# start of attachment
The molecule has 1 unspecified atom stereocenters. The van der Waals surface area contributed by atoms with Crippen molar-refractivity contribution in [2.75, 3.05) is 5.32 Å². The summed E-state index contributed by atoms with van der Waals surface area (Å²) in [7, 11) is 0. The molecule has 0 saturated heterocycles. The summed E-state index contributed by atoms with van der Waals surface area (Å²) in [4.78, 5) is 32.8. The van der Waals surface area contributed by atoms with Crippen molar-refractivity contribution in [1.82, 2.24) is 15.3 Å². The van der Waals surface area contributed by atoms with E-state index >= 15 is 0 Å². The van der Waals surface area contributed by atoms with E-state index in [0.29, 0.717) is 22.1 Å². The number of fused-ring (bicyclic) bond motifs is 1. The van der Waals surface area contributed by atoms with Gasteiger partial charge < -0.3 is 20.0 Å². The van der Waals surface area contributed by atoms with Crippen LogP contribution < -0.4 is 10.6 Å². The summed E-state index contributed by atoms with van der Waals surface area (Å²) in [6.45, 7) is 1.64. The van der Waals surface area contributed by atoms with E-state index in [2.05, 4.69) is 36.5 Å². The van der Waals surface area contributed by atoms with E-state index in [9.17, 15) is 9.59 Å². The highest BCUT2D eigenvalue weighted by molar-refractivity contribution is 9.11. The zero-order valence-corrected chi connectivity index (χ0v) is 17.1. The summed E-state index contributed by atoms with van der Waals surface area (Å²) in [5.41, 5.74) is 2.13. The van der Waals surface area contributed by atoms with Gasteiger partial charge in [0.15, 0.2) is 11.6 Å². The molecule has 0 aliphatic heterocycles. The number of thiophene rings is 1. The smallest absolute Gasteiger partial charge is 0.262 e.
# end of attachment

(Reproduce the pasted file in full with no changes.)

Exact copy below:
The molecule has 1 unspecified atom stereocenters. The van der Waals surface area contributed by atoms with Crippen molar-refractivity contribution in [2.75, 3.05) is 5.32 Å². The summed E-state index contributed by atoms with van der Waals surface area (Å²) in [7, 11) is 0. The molecule has 0 saturated heterocycles. The summed E-state index contributed by atoms with van der Waals surface area (Å²) in [4.78, 5) is 32.8. The van der Waals surface area contributed by atoms with Crippen molar-refractivity contribution in [1.82, 2.24) is 15.3 Å². The van der Waals surface area contributed by atoms with E-state index >= 15 is 0 Å². The van der Waals surface area contributed by atoms with E-state index in [0.29, 0.717) is 22.1 Å². The number of fused-ring (bicyclic) bond motifs is 1. The van der Waals surface area contributed by atoms with Gasteiger partial charge < -0.3 is 20.0 Å². The van der Waals surface area contributed by atoms with Crippen LogP contribution < -0.4 is 10.6 Å². The summed E-state index contributed by atoms with van der Waals surface area (Å²) in [6.45, 7) is 1.64. The van der Waals surface area contributed by atoms with E-state index in [2.05, 4.69) is 36.5 Å². The van der Waals surface area contributed by atoms with E-state index in [9.17, 15) is 9.59 Å². The highest BCUT2D eigenvalue weighted by molar-refractivity contribution is 9.11. The zero-order valence-corrected chi connectivity index (χ0v) is 17.1. The summed E-state index contributed by atoms with van der Waals surface area (Å²) in [5.41, 5.74) is 2.13. The van der Waals surface area contributed by atoms with Gasteiger partial charge in [0.15, 0.2) is 11.6 Å². The molecule has 0 aliphatic heterocycles. The number of thiophene rings is 1. The smallest absolute Gasteiger partial charge is 0.262 e.